Most of the men involved in our church plant, Glory of Christ Baptist Church, meet on first and third Saturdays for a theological discussion. A couple of meetings ago the issue of the order of baptism and communion came up and I stated that I believe baptism should precede communion whenever possible. Later, one of the men wrote asking for further clarification and proof of my position and here is what I wrote to him. I welcome your input on this matter as well.
...About baptism and communion, here is the heart of my position:
1. There are zero instances in the Bible of a person taking communion before baptism, but there are several that display the pattern of repentance then baptism then entrance into body life, which includes communion (Acts 2:38-41, 8:12-13, 8:36-38, 9:18, 10:47-48, 16:15, 16:33, 18:8, 22:16). Given the number of texts that display this pattern, and the utter lack of texts that display the other pattern, I think the burden of proof is on those who would argue for communion before baptism.
2. First Corinthians 11:27-34 greatly elevates the nature of communion and the consequences of taking it unworthily:
 Whoever, therefore, eats the bread or drinks the cup of the Lord in an unworthy manner will be guilty of profaning the body and blood of the Lord.  Let a person examine himself, then, and so eat of the bread and drink of the cup.  For anyone who eats and drinks without discerning the body eats and drinks judgment on himself.  That is why many of you are weak and ill, and some have died.  But if we judged ourselves truly, we would not be judged.  But when we are judged by the Lord, we are disciplined so that we may not be condemned along with the world.  So then, my brothers, when you come together to eat, wait for one another—  if anyone is hungry, let him eat at home—so that when you come together it will not be for judgment. About the other things I will give directions when I come.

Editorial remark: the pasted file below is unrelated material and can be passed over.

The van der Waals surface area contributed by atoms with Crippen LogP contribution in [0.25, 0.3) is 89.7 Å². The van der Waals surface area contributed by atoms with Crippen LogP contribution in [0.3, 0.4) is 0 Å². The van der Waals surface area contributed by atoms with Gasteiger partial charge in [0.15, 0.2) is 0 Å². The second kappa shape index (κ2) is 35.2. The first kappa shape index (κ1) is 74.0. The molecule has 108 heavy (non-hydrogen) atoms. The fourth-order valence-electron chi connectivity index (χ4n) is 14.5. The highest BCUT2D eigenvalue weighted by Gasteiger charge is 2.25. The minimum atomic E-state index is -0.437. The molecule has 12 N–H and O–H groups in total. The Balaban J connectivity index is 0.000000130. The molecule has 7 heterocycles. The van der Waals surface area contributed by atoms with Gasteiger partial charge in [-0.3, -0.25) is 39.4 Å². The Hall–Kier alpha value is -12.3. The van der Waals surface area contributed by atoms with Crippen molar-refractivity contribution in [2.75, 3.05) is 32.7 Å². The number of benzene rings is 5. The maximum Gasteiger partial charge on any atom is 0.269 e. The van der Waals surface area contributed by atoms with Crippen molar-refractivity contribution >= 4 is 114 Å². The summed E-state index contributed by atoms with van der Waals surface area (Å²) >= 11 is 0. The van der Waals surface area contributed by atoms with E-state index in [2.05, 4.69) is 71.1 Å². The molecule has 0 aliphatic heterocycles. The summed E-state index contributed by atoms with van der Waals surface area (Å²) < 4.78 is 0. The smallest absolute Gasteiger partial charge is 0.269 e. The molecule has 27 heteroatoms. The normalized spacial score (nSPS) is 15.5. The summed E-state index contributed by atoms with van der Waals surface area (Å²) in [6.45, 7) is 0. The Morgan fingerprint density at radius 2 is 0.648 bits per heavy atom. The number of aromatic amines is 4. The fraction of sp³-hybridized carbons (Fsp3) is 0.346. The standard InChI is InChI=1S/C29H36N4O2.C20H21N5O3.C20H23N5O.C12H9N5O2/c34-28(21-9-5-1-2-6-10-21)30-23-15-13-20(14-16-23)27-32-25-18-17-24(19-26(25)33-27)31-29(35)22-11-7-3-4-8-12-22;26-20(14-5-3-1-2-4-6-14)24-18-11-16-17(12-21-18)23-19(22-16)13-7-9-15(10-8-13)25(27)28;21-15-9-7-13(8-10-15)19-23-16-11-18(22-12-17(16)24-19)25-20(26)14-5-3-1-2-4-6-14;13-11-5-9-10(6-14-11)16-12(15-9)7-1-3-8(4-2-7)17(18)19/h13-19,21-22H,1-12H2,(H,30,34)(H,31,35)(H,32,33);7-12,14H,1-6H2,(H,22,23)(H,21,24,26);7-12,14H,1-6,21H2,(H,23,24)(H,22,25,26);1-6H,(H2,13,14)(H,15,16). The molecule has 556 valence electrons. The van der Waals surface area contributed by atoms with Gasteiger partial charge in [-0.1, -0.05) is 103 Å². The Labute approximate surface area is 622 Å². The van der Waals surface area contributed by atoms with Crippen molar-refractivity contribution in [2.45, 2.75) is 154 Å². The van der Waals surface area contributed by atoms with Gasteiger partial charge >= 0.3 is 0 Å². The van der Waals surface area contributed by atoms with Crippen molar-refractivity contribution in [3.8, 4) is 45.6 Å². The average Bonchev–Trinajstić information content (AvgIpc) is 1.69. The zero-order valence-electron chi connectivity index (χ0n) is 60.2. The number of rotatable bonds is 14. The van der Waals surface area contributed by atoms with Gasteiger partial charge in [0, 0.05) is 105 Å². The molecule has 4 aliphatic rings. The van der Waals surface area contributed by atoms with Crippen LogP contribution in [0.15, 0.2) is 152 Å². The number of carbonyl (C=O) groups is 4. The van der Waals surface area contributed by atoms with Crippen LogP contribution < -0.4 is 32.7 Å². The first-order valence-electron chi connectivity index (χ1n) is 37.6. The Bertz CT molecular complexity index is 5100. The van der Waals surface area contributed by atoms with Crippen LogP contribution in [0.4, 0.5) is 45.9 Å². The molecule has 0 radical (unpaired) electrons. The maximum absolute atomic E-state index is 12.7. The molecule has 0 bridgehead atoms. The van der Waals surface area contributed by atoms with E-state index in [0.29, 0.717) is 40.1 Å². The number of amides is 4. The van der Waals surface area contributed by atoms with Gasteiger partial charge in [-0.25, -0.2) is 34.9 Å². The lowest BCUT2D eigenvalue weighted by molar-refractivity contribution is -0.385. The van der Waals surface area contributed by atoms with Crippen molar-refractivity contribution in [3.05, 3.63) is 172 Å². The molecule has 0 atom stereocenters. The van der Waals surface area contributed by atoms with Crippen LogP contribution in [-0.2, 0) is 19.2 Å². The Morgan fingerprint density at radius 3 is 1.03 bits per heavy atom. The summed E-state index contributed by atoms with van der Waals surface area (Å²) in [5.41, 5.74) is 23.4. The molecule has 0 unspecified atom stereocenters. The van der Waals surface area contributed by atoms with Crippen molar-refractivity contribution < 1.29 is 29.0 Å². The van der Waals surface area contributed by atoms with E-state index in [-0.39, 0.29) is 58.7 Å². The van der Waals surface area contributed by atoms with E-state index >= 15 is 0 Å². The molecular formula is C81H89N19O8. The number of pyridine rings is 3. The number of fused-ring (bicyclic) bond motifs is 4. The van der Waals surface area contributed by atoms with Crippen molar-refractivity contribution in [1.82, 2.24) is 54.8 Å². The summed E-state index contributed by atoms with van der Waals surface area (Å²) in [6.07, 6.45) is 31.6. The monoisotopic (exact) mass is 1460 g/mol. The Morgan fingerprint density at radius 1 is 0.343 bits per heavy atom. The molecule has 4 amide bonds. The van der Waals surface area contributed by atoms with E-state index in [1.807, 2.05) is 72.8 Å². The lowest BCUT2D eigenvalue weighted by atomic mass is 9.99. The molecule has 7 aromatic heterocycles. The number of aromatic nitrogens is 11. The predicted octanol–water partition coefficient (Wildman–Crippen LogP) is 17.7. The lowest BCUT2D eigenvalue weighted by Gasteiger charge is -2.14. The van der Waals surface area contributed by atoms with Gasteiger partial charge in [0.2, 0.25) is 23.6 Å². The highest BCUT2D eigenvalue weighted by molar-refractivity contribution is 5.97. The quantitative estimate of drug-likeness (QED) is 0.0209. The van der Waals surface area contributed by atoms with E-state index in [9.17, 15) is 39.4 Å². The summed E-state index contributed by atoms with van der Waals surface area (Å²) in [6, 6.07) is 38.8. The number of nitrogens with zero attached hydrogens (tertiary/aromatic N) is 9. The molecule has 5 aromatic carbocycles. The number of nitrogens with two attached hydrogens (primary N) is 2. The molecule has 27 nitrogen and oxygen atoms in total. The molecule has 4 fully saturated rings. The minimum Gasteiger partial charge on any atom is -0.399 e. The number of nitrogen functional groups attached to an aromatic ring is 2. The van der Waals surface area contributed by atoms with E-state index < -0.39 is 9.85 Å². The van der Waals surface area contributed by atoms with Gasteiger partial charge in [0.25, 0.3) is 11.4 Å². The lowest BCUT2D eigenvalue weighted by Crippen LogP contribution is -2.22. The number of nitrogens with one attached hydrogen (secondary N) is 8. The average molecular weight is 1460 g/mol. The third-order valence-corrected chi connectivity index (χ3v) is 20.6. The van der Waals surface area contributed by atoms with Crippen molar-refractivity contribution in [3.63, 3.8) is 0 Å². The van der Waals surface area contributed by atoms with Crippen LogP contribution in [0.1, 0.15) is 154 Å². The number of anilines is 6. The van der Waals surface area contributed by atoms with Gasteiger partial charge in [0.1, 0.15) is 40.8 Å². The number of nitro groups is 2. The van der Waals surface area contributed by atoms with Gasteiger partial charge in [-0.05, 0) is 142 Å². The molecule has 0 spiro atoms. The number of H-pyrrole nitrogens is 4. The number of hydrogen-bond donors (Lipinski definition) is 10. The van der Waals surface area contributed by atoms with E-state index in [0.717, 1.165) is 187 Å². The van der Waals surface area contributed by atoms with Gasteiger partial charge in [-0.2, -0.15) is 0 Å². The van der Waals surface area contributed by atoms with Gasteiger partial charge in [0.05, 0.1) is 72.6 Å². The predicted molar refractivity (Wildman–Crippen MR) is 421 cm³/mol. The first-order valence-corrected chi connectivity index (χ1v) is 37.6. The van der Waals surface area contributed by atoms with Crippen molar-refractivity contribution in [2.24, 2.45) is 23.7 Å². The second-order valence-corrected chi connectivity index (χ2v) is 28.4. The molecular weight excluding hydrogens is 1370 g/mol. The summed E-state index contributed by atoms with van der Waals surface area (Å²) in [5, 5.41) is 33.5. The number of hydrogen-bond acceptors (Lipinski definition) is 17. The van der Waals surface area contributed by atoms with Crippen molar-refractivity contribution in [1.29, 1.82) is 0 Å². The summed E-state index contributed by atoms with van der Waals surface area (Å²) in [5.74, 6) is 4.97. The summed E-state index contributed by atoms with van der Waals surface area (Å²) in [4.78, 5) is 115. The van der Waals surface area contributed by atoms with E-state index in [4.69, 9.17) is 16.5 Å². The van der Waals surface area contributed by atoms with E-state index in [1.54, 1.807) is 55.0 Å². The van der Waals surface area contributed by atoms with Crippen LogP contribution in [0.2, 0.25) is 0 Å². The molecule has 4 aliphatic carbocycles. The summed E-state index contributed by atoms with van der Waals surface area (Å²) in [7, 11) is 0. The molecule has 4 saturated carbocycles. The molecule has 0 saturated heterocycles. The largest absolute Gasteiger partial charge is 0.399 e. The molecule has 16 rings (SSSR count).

If a person is ready for this level of examination, reflection, self-assessment, and decision-making, and if a person passes the test, so to speak, so that he is reasonably confident that he will not incur the guilt of verses 27-28, then he is ready for baptism. And I believe, given the first point, that baptism should precede communion whenever possible.
3. I do not think that this pattern is absolute--that is, if a person receives communion before baptism he will not automatically incur judgment on himself. God is most concerned with the heart, and physical baptism is simply an outward sign of an inward reality. But I do think that this pattern is normative and I would question any person who claims to believe and is quick to take communion, but slow to be baptized. In other words, I would ask myself, "If they are willing to risk the judgment of 1 Cor. 11:27-28 but are unwilling to obey the command of Jesus to be baptized, are they truly saved? Are they uninformed? are they being disobedient?"
4. As all of this relates to children, I think the decision of when to allow children to take communion is ultimately in the hands of the parents. But allowing a child to receive communion is no small matter. Again I refer to 1 Cor. 11. And if a child is ready for this, then he is ready for baptism. If a child is not ready for baptism, surely he is not ready for the seriousness of 1 Cor. 11, that is, for communion.
I do think that there is room for differences of opinion here, but as Romans 14 states, the solution to our differences is not to take weak positions but for each of us "to be fully convinced in his own mind." And though I would not die on this hill, I am fully convinced in my own mind.
I welcome your feedback.